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Microsoft to Pay $3.3 Million to Settle Export Controls, Sanctions Violations

Microsoft will pay more than $3.3 million combined to settle alleged export control and sanctions violations largely related to its foreign subsidiaries, the Bureau of Industry and Security and the Office of Foreign Assets Control said in a pair of news releases April 6.

Many of the alleged sanctions violations, and all of the alleged export controls violations, resulted from the activities of Microsoft’s Russian subsidiary. Microsoft voluntarily self-disclosed the alleged violations to both BIS and OFAC, cooperated with the joint investigation by the two agencies and “took remedial measures after discovering the conduct at issue, which predated the export controls and sanctions imposed in connection with the current Russian war in Ukraine,” the BIS news release said.

“U.S. companies will be held accountable for the activities of their foreign subsidiaries,” BIS Assistant Secretary for Export Enforcement Matthew Axelrod said. “As this coordinated resolution demonstrates, BIS and OFAC will work together to ensure that U.S. export control and sanctions laws are enforced effectively, wherever in the world the underlying conduct occurs,” he said.

"Microsoft takes export control and sanctions compliance very seriously, which is why after learning of the screening failures and infractions of a few employees, we voluntarily disclosed them to the appropriate authorities," a Microsoft spokesperson said in an emailed statement. "We cooperated fully with their investigation and are pleased with the settlement."

The alleged export controls violations related to the sale of software license agreements to companies on the BIS Entity List, BIS said. Between December 2016 and December 2017, Microsoft Rus “caused another Microsoft subsidiary” to enter into license agreements for software subject to the Export Administration Regulations with the listed Russian companies FAU ‘Glavgosekspertiza Rossii’ and United Shipbuilding Corporation.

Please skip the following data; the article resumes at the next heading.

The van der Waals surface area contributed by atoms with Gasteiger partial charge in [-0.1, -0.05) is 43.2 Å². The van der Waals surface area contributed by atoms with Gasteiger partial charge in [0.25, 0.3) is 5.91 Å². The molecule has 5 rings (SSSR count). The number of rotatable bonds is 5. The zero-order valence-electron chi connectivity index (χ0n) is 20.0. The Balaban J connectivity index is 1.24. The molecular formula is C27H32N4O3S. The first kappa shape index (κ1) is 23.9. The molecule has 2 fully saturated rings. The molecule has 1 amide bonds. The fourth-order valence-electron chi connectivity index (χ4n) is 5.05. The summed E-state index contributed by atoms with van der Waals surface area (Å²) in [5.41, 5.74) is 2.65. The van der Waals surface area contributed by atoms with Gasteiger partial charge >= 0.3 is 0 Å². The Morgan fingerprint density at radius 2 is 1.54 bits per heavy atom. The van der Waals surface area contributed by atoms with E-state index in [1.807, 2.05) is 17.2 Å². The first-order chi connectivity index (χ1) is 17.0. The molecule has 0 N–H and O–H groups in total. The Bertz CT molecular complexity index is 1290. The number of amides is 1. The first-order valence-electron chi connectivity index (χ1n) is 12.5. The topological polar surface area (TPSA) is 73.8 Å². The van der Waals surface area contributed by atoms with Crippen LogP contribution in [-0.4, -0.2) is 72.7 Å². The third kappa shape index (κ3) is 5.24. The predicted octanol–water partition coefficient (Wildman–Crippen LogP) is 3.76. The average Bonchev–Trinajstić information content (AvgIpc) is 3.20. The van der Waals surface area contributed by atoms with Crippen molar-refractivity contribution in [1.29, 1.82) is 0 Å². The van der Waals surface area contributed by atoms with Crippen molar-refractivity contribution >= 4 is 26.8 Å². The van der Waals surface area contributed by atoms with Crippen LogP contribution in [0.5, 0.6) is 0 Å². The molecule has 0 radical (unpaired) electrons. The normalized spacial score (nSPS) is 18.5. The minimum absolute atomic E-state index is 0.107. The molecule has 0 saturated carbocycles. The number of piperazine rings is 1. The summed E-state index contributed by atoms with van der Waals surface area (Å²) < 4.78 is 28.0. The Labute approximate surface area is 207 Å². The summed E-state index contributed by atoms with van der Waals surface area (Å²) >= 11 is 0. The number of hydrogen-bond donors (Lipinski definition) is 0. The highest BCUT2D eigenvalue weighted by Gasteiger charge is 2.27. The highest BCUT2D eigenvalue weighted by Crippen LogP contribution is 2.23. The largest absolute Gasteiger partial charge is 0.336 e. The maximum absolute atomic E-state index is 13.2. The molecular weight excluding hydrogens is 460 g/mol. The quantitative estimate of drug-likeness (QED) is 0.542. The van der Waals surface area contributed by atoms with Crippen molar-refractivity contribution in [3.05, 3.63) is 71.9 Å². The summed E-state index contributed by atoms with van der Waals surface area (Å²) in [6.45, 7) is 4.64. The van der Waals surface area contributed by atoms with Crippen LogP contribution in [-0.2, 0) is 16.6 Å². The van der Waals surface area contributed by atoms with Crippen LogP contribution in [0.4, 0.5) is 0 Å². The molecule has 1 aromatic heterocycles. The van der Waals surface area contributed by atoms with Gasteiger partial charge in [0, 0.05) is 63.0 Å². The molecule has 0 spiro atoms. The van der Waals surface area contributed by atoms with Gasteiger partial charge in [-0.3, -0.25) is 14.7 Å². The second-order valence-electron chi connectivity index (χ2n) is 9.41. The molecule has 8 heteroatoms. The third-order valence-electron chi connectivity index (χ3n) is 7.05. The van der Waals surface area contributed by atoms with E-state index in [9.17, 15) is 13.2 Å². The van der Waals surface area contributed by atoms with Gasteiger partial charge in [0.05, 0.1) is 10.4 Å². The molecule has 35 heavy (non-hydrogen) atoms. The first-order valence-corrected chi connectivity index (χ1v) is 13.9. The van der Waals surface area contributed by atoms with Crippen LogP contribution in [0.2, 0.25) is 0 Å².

In the case of FAU ‘Glavgosekspertiza Rossii,’ a Russian government institution involved in construction projects, including in Crimea, Microsoft Rus employees “ordered software licenses through one of Microsoft’s Open sales programs in the names of parties not on the Entity List,” BIS said. “In the case of United Shipbuilding, an increased number of software licenses were added under non-listed affiliates’ enterprise agreements.”

The sanctions violations “occurred in the context of Microsoft’s volume licensing sales and incentive programs, under which the Microsoft Entities engaged with third-party distributors and resellers to sell Microsoft software products,” OFAC said.

Between July 2012 and April 2019, Microsoft companies “engaged in 1,339 apparent violations of multiple OFAC sanctions programs when they sold software licenses, activated software licenses, and/or provided related services from servers and systems located in the United States and Ireland to SDNs, blocked persons, and other end users located in Cuba, Iran, Syria, Russia, and the Crimea region of Ukraine. The total value of these sales and related services was $12,105,189.79,” OFAC said.